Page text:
UPDATE: Event cancelled – Washougal MX National

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No tickets will be sold to an event that usually draws more than 20,000 fans

UPDATE: Organizers called off the Washougal MX National on Friday, eight days before the event was to take place. A story will be posted soon. The story, below, posted on Wednesday, and everything was still a go at that point. But on Friday, the national motocross event was cancelled. As of Aug. 15, amateur racing was still a go, staring Aug. 20.

The Washougal MX National is a little late this year, and a little early this year.

And those aren’t the only changes.

The Lucas Oil Pro Motocross Championship is set to begin this weekend in Tennessee, but then the series will head to the Northwest for its annual stop in Clark County. The big event is Aug. 22 at the Washougal MX Park.

In a normal year, the Washougal MX National is held in July. Also in a normal year, the National is the eighth or ninth round of the series. This year, it is the second round, as the outdoor series was delayed due to the pandemic.

The Washougal MX National returns to Clark County on Aug. 22, but tickets for the races will not be sold. Photo by Jacob Granneman
The Washougal MX National returns to Clark County on Aug. 22, but tickets for the races will not be sold. Photo by Jacob Granneman

And unlike any other year, crowds will be limited. So limited, in fact, no tickets are being sold. For the most part, this will be a non-spectator event.

Ryan Huffman, the track manager, said he expects the few who are at the track will “exceed expectations” for social distancing and other guidelines to manage life in the pandemic.

Amateur racing will take play Aug. 20-21 and the day after the National, on Aug. 22. Many of those riders, and their family members who live in the same household, will have the opportunity to camp at the property. Those people would be allowed to watch the pros race on the Saturday.

Huffman said that space will be limited, though.

In a normal year, the property allows for more than 1,200 campsites. This year, only 350 or so campsites will be allowed. For anyone who has not been to the property, there is plenty of space to gain some social distancing space. 

The Washougal MX National is annually the biggest sporting event in Clark County in terms of spectators. It is estimated between 25,000 and 30,000 people watch the pros every year. 

“Not ideal, but it’s something,” Huffman said.

“We’re all dealing with crazy times. I am grateful and thankful in these hard times to even be at this point,” he added. “We are here doing what we can.”

While tickets will not be sold, Huffman and his staff are looking forward to showcasing one of the most scenic motocross courses in the world. The motos will be shown on various TV and internet broadcasts. For that schedule, go to promotocross.com.

Huffman said he would not be surprised if TV ratings are up this year.

“People are looking for things to watch,” he said.

“I want to praise the crew I have. We’re doing this with a smaller crew than ever,” Huffman said. “It will still look pretty darn good. It’s still the Northwest’s green and pristine track.”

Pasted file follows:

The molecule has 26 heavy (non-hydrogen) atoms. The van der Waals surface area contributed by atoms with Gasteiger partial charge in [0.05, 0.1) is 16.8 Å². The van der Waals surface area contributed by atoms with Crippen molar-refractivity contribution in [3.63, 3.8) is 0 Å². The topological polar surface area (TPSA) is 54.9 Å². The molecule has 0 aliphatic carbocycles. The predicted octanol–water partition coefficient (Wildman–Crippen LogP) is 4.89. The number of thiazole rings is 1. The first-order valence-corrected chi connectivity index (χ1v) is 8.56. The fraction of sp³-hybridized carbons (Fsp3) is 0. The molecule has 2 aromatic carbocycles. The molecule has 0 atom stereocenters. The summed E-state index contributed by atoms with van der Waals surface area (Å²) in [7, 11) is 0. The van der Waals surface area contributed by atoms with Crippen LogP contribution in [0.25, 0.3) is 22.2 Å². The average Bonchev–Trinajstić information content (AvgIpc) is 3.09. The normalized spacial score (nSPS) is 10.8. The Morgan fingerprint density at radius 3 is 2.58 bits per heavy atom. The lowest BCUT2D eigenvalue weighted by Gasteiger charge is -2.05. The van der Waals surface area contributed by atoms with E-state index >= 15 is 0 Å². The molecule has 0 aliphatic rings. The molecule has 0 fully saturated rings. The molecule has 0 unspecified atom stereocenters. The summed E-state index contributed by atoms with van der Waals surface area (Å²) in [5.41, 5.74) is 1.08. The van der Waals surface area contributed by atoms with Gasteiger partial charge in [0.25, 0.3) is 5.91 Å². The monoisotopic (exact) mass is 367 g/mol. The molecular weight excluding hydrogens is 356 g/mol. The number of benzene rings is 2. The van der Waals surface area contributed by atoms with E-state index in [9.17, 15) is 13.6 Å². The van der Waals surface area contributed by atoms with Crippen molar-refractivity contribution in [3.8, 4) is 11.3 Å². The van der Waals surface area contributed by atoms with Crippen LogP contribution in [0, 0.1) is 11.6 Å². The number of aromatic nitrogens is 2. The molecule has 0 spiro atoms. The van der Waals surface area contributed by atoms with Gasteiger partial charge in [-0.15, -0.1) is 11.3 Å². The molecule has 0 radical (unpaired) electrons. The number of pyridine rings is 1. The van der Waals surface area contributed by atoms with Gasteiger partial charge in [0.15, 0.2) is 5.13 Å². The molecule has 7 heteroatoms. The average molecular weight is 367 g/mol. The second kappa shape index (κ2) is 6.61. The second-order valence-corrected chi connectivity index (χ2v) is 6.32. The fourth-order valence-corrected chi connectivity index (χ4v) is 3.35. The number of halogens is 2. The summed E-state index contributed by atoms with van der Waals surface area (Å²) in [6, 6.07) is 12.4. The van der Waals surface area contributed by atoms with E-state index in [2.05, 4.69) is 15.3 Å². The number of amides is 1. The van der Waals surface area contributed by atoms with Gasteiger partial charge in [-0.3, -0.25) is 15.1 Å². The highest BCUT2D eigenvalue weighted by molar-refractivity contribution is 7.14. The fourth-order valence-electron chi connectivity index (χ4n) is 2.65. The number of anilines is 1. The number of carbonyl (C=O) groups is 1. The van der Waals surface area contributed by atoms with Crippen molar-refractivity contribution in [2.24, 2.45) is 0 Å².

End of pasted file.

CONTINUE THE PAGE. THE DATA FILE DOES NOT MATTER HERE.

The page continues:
Curtis Paulson, along with his wife Theresa, have worked at the Washougal MX Park for years. Curtis is the track announcer. Photo courtesy of the Paulson family.
Curtis Paulson, along with his wife Theresa, have worked at the Washougal MX Park for years. Curtis is the track announcer. Photo courtesy of the Paulson family.

Curtis Paulson, the track announcer at Washougal MX Park, is ready to call all the amatuer races, just like any other year. This year, though, he also will be one of the people on the microphone for the National. He has worked in many different roles at the track since 1999. This year will be different, for sure.

But at least Washougal kept its stop on the series.

For motorcycle fans, it is a big deal to have a race in the Northwest, Paulson said. The Supercross event scheduled for Seattle earlier in the year was called off. With no Supercross, that leaves Motocross as the only “home” event for the Northwest.

He also is excited to see Washougal in the early part of the series schedule. When Washougal was the eighth or ninth round, there were times when the series leader had a huge lead and there was not much suspense. Or, many riders had been banged up and either could not ride or took a break the week of Washougal.

“These guys are all going to be fresh, coming off just one event,” Paulson said. “I think we’ll pretty much have a full field.”
It won’t look the same. Can’t replicate 25,000 fans. Won’t sound the same, either.

But Paulson makes a good point:

“It’s still racing.”

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About The Author

Paul Valencia joins ClarkCountyToday.com after more than two decades of newspaper experience. He became the face of high school sports coverage in Clark County during his 17 years at The Columbian. Before moving to Vancouver, Paul worked at Oregon daily newspapers in Pendleton, Roseburg, and Salem. A graduate of David Douglas High School in Portland, Paul enlisted in the U.S. Army, serving three years as a soldier/journalist. He and his wife Jenny recently celebrated their 20th anniversary. They have a son who has a passion for karate and Minecraft. Paul’s hobbies include: Watching the Raiders play football, reading about the Raiders playing football, and waiting to watch and read about the Raiders playing football.

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